And this is one of the many layers of the story - one of the many metaphors that the zombies represent. They're people who are cut off from humanity, because they can't communicate.... you know, in addition to being cut off from humanity because they EAT humanity, which is a whole other problem.

This is the first thing that let me down about the film, because they have R's voice-over, but they've dumbed down his language... and to me that just stole away a large part of the character, not to mention one of the first themes of the book: the fact that in order to understand each other, we have to learn how to communicate with each other.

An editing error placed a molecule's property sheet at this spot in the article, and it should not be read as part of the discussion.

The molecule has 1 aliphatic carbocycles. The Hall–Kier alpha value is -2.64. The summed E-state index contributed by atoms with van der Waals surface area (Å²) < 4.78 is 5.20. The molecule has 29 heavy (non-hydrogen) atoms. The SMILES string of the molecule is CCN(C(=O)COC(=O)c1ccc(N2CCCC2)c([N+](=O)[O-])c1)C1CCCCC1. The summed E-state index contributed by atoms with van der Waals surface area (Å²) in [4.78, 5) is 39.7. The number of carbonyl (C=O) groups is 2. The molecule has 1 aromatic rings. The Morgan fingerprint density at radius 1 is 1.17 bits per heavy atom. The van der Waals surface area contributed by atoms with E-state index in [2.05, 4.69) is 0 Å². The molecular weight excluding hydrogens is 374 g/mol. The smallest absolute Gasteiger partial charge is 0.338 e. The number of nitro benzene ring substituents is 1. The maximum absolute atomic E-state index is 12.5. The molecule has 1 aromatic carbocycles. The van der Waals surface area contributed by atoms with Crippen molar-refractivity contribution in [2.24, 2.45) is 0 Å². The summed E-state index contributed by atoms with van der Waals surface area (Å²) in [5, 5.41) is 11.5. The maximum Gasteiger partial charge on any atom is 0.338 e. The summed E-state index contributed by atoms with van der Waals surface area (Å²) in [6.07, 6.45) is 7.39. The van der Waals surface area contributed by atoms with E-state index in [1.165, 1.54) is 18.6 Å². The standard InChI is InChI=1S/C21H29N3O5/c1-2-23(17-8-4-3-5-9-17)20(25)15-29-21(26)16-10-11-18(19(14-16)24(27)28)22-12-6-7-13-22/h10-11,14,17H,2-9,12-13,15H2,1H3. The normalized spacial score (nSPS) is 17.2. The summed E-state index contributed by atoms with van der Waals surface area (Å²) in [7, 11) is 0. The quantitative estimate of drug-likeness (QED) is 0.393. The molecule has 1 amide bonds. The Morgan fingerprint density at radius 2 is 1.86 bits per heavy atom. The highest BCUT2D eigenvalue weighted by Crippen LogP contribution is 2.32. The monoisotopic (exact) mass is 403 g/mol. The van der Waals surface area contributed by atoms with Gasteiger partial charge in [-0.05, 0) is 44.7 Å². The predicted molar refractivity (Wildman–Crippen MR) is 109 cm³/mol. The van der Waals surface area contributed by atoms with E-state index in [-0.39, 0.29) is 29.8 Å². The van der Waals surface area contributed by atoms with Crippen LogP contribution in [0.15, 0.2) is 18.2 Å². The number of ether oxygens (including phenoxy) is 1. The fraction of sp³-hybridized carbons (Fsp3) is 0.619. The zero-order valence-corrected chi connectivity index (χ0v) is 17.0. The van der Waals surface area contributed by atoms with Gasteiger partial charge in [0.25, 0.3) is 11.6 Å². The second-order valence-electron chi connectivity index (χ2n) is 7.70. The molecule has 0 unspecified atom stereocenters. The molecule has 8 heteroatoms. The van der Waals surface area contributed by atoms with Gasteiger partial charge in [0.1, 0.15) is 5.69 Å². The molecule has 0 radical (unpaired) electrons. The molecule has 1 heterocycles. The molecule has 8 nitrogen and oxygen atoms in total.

The other strange different choice they made for the film was R's outfit. They put him in a red hoodie... I suppose just so that he'd stand out more against all the grey-washed zombies... but in the novel he's in a dress shirt and a red tie. Which leads into the second zombie metaphor, which is when R imagines that he must have worked in a cubicle day in and day out before he died, and maybe being a zombie isn't actually that different. (In the film, he assumes that he was unemployed, because he's wearing a hoodie... which if we were to read into it, would be a different metaphor entirely.)